Waste plastics transformed into chemicals with solar-powered catalyst
by Simon Mansfield
Sydney, Australia (SPX) Aug 05, 2023
Photothermal catalysis, which is powered by clean solar energy, is emerging as an innovative means to transform waste plastic into valuable chemicals. This chemical conversion technique uses solar energy as a direct power source. Despite the potential, designing photothermal catalysts with both high conversion efficiency and significant catalytic activity has long been a formidable challenge.
In a groundbreaking move, a research team headed by Prof. Jinxing Chen of Soochow University in China has developed an advanced integrated photothermal catalyst, known as [email protected]. This development was presented in the Chinese Journal of Catalysis. The distinguishing feature of this catalyst is its ability to maximize the localized heating effect while minimizing thermal radiation loss, resulting in improved catalytic activity.
This newly introduced catalyst design integrates the use of ZIF-8 nanoparticles, synthesized via a template method. To assemble the integrated photothermal catalyst, [email protected], a SiO2 layer is meticulously coated onto the surface of ZIF-8. This is subsequently subjected to a high-temperature carbonization process.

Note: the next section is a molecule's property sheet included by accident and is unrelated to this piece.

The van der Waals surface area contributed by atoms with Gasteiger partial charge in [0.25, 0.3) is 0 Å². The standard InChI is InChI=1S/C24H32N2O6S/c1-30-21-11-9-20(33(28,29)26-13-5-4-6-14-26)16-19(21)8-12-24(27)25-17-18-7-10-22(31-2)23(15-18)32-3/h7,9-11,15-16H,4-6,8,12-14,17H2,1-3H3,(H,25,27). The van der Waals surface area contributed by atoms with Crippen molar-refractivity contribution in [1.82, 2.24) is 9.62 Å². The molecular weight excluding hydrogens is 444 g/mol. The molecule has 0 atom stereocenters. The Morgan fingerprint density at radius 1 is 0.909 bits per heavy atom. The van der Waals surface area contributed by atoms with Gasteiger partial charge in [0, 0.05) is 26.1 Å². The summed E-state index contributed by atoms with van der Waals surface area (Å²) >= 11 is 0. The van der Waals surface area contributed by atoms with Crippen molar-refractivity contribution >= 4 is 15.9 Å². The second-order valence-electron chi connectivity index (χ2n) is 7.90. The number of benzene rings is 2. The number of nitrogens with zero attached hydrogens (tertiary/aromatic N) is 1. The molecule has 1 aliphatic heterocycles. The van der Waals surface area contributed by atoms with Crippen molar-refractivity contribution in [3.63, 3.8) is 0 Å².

The intricate design features a carbon material inside the catalyst which captures solar energy, turning it into heat. On the other hand, the external SiO2 layer is permeable to solar light, allowing it to penetrate and be absorbed by the carbon center. This ingenious construction reduces the loss of thermal radiation from the carbon core, further magnifying the local thermal effect during the process of photothermal catalysis.
An additional advantage of the SiO2 outer layer is its protective capacity, which greatly improves the longevity and stability of the catalyst. Beyond this specific application, the approach to the catalyst’s design hints at a generalized method that could amplify the local thermal effect in various photothermal catalytic systems.
Significantly, when exposed to sunlight, the [email protected] catalyst has demonstrated its ability to efficiently transform PET (polyethylene terephthalate) into its foundational monomers. Experiments involving PET glycolysis in natural sunlight conditions and the selective retrieval of PET from an assortment of plastics have further emphasized its promising role in photothermal catalytic PET glycolysis.
This approach to photothermal catalysis not only supports energy-saving and emission reductions, aligning with a greener and more sustainable trajectory but also introduces fresh and efficient methodologies for the chemical recycling of plastics.